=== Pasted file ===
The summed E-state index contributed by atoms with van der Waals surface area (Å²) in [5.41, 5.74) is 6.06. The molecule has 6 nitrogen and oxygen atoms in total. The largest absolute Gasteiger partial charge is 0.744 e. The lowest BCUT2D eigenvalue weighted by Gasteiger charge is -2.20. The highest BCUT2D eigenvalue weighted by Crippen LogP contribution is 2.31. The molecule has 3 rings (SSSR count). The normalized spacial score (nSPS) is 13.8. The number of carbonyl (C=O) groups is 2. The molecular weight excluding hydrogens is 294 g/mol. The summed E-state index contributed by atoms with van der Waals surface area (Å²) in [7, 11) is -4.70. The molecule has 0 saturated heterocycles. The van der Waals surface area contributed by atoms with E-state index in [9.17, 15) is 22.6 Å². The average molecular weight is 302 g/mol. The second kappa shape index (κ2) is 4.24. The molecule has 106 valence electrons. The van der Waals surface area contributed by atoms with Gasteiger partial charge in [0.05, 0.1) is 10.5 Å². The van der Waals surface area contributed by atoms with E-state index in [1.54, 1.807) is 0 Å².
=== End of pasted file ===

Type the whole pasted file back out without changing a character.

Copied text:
The summed E-state index contributed by atoms with van der Waals surface area (Å²) in [5.41, 5.74) is 6.06. The molecule has 6 nitrogen and oxygen atoms in total. The largest absolute Gasteiger partial charge is 0.744 e. The lowest BCUT2D eigenvalue weighted by Gasteiger charge is -2.20. The highest BCUT2D eigenvalue weighted by Crippen LogP contribution is 2.31. The molecule has 3 rings (SSSR count). The normalized spacial score (nSPS) is 13.8. The number of carbonyl (C=O) groups is 2. The molecular weight excluding hydrogens is 294 g/mol. The summed E-state index contributed by atoms with van der Waals surface area (Å²) in [7, 11) is -4.70. The molecule has 0 saturated heterocycles. The van der Waals surface area contributed by atoms with E-state index in [9.17, 15) is 22.6 Å². The average molecular weight is 302 g/mol. The second kappa shape index (κ2) is 4.24. The molecule has 106 valence electrons. The van der Waals surface area contributed by atoms with Gasteiger partial charge in [0.05, 0.1) is 10.5 Å². The van der Waals surface area contributed by atoms with E-state index in [1.54, 1.807) is 0 Å².